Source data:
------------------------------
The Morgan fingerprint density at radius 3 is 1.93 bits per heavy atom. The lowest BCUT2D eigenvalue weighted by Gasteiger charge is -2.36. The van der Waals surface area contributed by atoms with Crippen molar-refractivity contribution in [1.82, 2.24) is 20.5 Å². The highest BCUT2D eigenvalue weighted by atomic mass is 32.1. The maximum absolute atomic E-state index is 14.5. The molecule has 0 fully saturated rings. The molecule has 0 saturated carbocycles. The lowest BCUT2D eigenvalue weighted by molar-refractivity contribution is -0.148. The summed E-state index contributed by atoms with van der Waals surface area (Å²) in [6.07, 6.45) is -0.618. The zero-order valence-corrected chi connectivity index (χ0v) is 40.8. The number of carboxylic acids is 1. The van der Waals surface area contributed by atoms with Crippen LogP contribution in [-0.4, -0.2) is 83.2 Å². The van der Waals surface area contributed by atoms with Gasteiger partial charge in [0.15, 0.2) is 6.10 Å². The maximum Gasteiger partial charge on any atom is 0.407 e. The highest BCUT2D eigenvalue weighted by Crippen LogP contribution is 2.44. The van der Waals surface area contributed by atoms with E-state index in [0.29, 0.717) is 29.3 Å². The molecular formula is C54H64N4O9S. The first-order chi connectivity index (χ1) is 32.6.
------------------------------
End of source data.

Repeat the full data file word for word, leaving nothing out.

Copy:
The Morgan fingerprint density at radius 3 is 1.93 bits per heavy atom. The lowest BCUT2D eigenvalue weighted by Gasteiger charge is -2.36. The van der Waals surface area contributed by atoms with Crippen molar-refractivity contribution in [1.82, 2.24) is 20.5 Å². The highest BCUT2D eigenvalue weighted by atomic mass is 32.1. The maximum absolute atomic E-state index is 14.5. The molecule has 0 fully saturated rings. The molecule has 0 saturated carbocycles. The lowest BCUT2D eigenvalue weighted by molar-refractivity contribution is -0.148. The summed E-state index contributed by atoms with van der Waals surface area (Å²) in [6.07, 6.45) is -0.618. The zero-order valence-corrected chi connectivity index (χ0v) is 40.8. The number of carboxylic acids is 1. The van der Waals surface area contributed by atoms with Crippen LogP contribution in [-0.4, -0.2) is 83.2 Å². The van der Waals surface area contributed by atoms with Gasteiger partial charge in [0.15, 0.2) is 6.10 Å². The maximum Gasteiger partial charge on any atom is 0.407 e. The highest BCUT2D eigenvalue weighted by Crippen LogP contribution is 2.44. The van der Waals surface area contributed by atoms with E-state index in [0.29, 0.717) is 29.3 Å². The molecular formula is C54H64N4O9S. The first-order chi connectivity index (χ1) is 32.6.